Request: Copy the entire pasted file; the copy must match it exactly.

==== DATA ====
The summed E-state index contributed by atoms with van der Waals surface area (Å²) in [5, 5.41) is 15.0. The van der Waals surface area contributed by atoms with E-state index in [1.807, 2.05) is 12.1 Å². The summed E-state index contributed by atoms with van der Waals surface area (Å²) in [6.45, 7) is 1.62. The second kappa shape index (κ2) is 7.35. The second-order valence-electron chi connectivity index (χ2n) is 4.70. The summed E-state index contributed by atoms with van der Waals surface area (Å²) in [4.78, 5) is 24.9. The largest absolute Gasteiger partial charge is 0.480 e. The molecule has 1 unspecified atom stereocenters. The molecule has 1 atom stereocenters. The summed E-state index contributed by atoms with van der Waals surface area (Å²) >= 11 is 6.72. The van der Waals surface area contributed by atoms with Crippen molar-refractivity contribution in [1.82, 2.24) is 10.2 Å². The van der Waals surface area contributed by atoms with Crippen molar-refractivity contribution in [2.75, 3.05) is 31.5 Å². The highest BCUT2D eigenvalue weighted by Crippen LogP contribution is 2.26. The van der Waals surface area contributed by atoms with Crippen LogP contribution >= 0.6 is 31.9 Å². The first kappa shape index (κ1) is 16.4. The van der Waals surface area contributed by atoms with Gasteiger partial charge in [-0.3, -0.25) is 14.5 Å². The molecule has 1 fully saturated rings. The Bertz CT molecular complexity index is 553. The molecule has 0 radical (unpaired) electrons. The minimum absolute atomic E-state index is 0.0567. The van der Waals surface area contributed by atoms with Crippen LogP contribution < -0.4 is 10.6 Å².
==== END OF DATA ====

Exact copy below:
The summed E-state index contributed by atoms with van der Waals surface area (Å²) in [5, 5.41) is 15.0. The van der Waals surface area contributed by atoms with E-state index in [1.807, 2.05) is 12.1 Å². The summed E-state index contributed by atoms with van der Waals surface area (Å²) in [6.45, 7) is 1.62. The second kappa shape index (κ2) is 7.35. The second-order valence-electron chi connectivity index (χ2n) is 4.70. The summed E-state index contributed by atoms with van der Waals surface area (Å²) in [4.78, 5) is 24.9. The largest absolute Gasteiger partial charge is 0.480 e. The molecule has 1 unspecified atom stereocenters. The molecule has 1 atom stereocenters. The summed E-state index contributed by atoms with van der Waals surface area (Å²) >= 11 is 6.72. The van der Waals surface area contributed by atoms with Crippen molar-refractivity contribution in [1.82, 2.24) is 10.2 Å². The van der Waals surface area contributed by atoms with Crippen molar-refractivity contribution in [2.75, 3.05) is 31.5 Å². The highest BCUT2D eigenvalue weighted by Crippen LogP contribution is 2.26. The van der Waals surface area contributed by atoms with Crippen LogP contribution >= 0.6 is 31.9 Å². The first kappa shape index (κ1) is 16.4. The van der Waals surface area contributed by atoms with Gasteiger partial charge in [-0.3, -0.25) is 14.5 Å². The molecule has 1 fully saturated rings. The Bertz CT molecular complexity index is 553. The molecule has 0 radical (unpaired) electrons. The minimum absolute atomic E-state index is 0.0567. The van der Waals surface area contributed by atoms with Crippen LogP contribution < -0.4 is 10.6 Å².